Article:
Community Based Management of Malaria: exploring the capacity/performance of Community Based Agents and their motivation

Community Based Management of Malaria: exploring the capacity/performance of Community Based Agents and their motivation in Tamale, northern region of Ghana 2013

Mukaila Zankawah Mumuni1*, Korkortiakor Baba Sadique Zankawah2, Mohammed A. Soghaier3 Patrick Adam1 Iddrisu Jamaldeen Zankawah4

1Ghana Health Service, Metropolitan Health Directorate, Tamale

2National Health Insurance Authority, Claims Processing Center-Tamale, Ghana.

3 Directorate of Epidemiology & Zoonotic Diseases, Sudan Federal Ministry of Health, Khartoum, Sudan.

4Ghana Health Service, Tamale West Hospital, Tamale

International Research Journal of Public Health-2D code

Background: The use of antimalarial drugs and the prevention of man and vector contact remain the major control and prevention strategy of malaria until the availability of effective and safe vaccine. In Africa, one of the major strategies to malaria control and prevention is the home based malaria strategy through which trained community drug distributors identify and provide antimalarial drugs to children under five years with fever. This research aims at exploring the capacity, performance, and motivation of CBAs in Tamale Metropolis, Northern region, Ghana

Methodology: A Survey, in-depth interviews and short ethnographic techniques were conducted among 104 CBAs who were trained and given logistical support to assess and treat children less than five years with malaria presumptively at home. Participants were selected randomly and represented urban, peri-urban and rural settings.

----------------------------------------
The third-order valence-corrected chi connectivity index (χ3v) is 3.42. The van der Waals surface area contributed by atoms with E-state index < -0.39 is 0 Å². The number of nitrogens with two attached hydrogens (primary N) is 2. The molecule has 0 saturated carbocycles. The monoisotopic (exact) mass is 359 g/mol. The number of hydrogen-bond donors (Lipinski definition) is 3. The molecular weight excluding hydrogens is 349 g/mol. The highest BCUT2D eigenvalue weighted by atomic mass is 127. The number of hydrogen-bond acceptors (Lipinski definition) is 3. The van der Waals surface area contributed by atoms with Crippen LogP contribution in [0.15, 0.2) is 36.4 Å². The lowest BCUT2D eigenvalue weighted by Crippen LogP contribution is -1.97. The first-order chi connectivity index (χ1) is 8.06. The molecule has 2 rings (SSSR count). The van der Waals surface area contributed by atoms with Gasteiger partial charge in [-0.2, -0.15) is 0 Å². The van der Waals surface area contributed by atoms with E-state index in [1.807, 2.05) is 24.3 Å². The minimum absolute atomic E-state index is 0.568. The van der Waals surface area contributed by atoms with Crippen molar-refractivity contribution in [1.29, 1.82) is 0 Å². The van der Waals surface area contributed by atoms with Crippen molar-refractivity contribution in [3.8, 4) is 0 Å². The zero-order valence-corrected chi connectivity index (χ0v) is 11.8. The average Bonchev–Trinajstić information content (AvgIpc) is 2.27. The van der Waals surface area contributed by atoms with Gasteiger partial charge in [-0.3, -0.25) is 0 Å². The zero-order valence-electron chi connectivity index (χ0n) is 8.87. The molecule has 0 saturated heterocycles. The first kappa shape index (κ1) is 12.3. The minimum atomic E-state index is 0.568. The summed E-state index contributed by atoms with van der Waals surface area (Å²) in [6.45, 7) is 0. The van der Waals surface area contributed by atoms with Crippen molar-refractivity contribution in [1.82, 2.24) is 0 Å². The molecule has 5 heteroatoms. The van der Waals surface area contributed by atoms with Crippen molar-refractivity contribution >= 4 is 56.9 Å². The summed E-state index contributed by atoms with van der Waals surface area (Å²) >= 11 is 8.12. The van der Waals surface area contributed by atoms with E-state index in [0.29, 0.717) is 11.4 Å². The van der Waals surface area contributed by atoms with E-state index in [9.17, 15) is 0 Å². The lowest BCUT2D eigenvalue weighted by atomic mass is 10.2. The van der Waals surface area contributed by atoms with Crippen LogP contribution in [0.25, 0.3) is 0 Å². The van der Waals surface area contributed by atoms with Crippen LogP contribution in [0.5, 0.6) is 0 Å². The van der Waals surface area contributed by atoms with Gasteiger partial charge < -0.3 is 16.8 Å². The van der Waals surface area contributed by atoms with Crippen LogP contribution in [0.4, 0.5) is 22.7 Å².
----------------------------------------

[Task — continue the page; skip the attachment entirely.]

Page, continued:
Results: 96.2% of respondents identified malaria by presence of fever while 92.3% used fever as a cardinal sign. More than 82% of participants provided early treatment in all the three location. 64.4% of participants administered the correct number of days while 32.7% administered daily doses correctly, only 24% of CBAs knew that the Antimalarial medications they use have some side effects. 77.9% knew when to repeat drug dose when child vomit or when parent forget to give the dose. Most of the participant had registers and were reporting monthly, however, only 26.2% are somewhat motivated by some of the existing of the motivational packages.
Conclusion: The overall performance and skills demonstrated by the CBAs are encouraging in all the three settings but documentation and reporting remains a challenge. Community based initiatives should be strengthened and promoted to provide homemade solutions in saving lives especially in resources limited settings. If community interventions such as community drug distribution of antimalarial drugs are needed to improving access to malaria prevention, much attention to what motivates individuals to strengthen their spirit of volunteerism is required.

Keywords: Malaria, Home based management, child mortality, Community Based Agents

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